On Monday, Greenpeace activists amassed before the Kruemmel nuclear power plant near Hamburg to protest yet another incident at the Vattenfall Europe-run facility.
It shut down automatically on Saturday after a transformer short-circuited. Kruemmel was reopened only last month after a two-year closure because of a fire in 2007. The planned restart had been accompanied by several minor issues that culminated in the shutdown over the weekend.
Environment Minister Sigmar Gabriel on Sunday ordered that all German nuclear power plants undergo a check for the safety of their electrical systems as a consequence of the Kruemmel blackout.
He also said he wants to shut down aging German nuclear power plants quicker than planned. The German government in 1998 decided to mothball all of the country's 17 remaining nuclear reactors -- which in 2007 accounted for 21 percent of the power mix -- by 2021.
Gabriel is one of the main opponents of nuclear energy in Germany. But he has powerful foes: Chancellor Angela Merkel is lobbying for a more relaxed phase-out with extended running times for Germany's most modern plants.
Gabriel made it clear that his Social Democrats will campaign against nuclear energy in the upcoming national elections this fall.
"On Sept. 27, Germans will decide whether this reactor and several others run for longer, as Chancellor Merkel has proposed, or whether we can finally switch off eight of these problematic reactors," Gabriel told public broadcaster ARD.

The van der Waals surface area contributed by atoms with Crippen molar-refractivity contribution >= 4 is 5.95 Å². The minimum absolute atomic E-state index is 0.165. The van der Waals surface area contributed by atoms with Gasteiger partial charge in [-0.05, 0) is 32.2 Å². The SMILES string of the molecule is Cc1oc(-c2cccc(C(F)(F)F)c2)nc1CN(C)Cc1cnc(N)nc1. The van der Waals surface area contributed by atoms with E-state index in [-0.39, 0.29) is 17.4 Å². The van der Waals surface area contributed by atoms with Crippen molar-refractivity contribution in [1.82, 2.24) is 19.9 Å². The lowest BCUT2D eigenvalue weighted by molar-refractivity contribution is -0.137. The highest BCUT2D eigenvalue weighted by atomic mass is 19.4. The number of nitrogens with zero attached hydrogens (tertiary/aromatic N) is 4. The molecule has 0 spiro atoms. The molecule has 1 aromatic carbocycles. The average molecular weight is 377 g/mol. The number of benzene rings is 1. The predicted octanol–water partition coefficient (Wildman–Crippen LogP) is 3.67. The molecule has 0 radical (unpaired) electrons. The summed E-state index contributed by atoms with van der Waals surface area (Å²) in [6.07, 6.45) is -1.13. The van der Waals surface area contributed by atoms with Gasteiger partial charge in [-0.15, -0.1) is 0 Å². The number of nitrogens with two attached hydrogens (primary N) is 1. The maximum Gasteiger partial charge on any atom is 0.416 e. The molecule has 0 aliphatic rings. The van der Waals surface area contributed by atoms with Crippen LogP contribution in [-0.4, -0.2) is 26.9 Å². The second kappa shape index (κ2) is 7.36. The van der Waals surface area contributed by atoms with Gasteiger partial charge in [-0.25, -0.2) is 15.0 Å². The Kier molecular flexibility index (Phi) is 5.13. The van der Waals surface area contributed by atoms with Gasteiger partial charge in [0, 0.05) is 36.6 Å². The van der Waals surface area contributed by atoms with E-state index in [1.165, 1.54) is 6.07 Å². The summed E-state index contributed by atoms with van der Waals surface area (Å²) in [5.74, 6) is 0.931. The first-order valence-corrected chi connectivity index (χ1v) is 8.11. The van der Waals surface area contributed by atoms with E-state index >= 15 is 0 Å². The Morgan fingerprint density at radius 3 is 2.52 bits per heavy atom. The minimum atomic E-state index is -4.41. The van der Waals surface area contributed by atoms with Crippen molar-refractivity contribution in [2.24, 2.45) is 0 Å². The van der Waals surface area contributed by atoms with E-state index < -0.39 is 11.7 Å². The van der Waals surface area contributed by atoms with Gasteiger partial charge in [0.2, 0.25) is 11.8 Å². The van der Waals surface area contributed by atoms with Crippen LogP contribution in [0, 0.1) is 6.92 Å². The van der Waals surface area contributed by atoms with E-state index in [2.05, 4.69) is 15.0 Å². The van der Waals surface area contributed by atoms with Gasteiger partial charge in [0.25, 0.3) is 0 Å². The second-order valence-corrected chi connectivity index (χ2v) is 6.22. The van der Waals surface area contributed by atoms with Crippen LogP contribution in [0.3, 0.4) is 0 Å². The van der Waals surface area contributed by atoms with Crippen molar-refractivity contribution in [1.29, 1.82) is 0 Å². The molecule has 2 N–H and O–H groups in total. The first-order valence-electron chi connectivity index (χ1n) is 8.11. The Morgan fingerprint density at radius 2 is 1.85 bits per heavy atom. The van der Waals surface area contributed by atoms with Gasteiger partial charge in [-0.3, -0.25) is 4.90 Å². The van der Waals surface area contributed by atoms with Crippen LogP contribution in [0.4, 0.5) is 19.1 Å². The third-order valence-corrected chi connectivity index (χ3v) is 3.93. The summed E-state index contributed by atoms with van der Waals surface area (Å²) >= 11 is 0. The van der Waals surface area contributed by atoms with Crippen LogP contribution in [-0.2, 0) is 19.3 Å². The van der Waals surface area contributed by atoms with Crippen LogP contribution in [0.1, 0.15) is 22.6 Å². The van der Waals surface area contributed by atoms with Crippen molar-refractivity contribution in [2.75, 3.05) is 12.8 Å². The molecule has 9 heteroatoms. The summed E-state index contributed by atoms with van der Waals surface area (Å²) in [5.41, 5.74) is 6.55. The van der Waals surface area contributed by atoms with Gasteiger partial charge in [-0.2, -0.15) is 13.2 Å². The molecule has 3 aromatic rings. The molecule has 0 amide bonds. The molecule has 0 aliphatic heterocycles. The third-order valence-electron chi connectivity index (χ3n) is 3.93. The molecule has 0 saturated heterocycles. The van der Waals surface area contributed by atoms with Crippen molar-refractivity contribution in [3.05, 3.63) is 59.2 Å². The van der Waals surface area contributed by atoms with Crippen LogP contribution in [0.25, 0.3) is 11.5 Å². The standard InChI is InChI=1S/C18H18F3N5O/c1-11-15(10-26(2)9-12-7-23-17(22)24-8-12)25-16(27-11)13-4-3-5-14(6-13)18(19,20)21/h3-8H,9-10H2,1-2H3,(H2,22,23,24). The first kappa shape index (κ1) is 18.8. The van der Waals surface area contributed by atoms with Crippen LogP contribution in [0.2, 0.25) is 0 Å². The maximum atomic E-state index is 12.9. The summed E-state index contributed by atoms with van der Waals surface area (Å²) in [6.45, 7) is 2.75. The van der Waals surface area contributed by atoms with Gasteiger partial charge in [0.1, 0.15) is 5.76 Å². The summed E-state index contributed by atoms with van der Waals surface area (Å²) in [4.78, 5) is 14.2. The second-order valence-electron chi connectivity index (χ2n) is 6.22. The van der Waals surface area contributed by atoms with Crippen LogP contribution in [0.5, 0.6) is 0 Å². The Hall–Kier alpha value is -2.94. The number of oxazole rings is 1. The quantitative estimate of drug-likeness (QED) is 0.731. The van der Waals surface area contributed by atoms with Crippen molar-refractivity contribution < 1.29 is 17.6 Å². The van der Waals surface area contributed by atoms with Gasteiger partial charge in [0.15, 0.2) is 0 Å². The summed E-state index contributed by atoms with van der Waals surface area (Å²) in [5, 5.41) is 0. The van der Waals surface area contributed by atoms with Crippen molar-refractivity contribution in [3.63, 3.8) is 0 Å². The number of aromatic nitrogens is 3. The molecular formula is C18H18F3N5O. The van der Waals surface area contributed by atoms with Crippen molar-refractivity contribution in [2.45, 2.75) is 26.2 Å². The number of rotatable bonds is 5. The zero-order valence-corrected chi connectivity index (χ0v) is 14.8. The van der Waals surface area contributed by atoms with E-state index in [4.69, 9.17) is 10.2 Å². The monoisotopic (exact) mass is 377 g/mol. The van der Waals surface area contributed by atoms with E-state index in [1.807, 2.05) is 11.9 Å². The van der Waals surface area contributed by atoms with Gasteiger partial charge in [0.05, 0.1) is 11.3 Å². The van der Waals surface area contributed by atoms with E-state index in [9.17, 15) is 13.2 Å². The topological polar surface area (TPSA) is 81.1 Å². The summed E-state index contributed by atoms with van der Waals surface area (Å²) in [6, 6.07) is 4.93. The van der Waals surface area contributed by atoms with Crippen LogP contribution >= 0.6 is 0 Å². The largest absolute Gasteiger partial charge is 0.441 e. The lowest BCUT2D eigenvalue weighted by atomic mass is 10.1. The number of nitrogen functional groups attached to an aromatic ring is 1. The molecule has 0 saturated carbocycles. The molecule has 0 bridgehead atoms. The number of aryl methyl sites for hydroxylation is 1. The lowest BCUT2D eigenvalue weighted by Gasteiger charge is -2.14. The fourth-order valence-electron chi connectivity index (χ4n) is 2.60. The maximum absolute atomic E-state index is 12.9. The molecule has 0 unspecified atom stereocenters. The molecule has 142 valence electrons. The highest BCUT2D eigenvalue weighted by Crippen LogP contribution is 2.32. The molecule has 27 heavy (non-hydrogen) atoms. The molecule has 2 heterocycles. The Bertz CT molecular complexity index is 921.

Merkel's Conservatives do not advocate the construction of new nuclear power plants but lobby for nuclear to remain in the mix beyond 2021 as a bridging technology until renewable energy sources can satisfy most of the demand.
Kruemmel, built in 1984, is scheduled to close in 2018. Its operator Vattenfall has pledged to investigate the incident.
Germany is one of the few countries in Europe that hasn't joined the recent nuclear revival.
In February, Sweden reversed a decision from 1980 to phase out the country's nuclear reactors.
Over the past few years, Italy, the Netherlands, Belgium, Switzerland and Britain have scrapped phase-outs, extended running times of their plants or even decided to build new ones. Eighty percent of France's electricity is produced in nuclear plants, and Finland is currently building what will be the world's largest nuclear power plant.